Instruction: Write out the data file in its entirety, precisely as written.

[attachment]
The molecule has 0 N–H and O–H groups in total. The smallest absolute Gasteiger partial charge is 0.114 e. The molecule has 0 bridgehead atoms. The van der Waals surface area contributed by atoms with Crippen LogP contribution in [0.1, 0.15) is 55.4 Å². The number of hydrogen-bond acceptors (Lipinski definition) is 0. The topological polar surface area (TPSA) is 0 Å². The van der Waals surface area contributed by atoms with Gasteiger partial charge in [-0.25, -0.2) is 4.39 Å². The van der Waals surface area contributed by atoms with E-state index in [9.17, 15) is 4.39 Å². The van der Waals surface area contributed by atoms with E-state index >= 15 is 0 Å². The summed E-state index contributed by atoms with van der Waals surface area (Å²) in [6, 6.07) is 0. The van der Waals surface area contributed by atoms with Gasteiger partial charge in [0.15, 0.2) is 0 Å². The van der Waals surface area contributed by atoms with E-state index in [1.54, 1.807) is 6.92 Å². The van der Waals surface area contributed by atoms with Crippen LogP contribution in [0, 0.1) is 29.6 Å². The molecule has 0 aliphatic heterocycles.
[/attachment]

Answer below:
The molecule has 0 N–H and O–H groups in total. The smallest absolute Gasteiger partial charge is 0.114 e. The molecule has 0 bridgehead atoms. The van der Waals surface area contributed by atoms with Crippen LogP contribution in [0.1, 0.15) is 55.4 Å². The number of hydrogen-bond acceptors (Lipinski definition) is 0. The topological polar surface area (TPSA) is 0 Å². The van der Waals surface area contributed by atoms with Gasteiger partial charge in [-0.25, -0.2) is 4.39 Å². The van der Waals surface area contributed by atoms with E-state index in [9.17, 15) is 4.39 Å². The van der Waals surface area contributed by atoms with E-state index >= 15 is 0 Å². The summed E-state index contributed by atoms with van der Waals surface area (Å²) in [6, 6.07) is 0. The van der Waals surface area contributed by atoms with Gasteiger partial charge in [0.15, 0.2) is 0 Å². The van der Waals surface area contributed by atoms with E-state index in [1.54, 1.807) is 6.92 Å². The van der Waals surface area contributed by atoms with Crippen LogP contribution in [0, 0.1) is 29.6 Å². The molecule has 0 aliphatic heterocycles.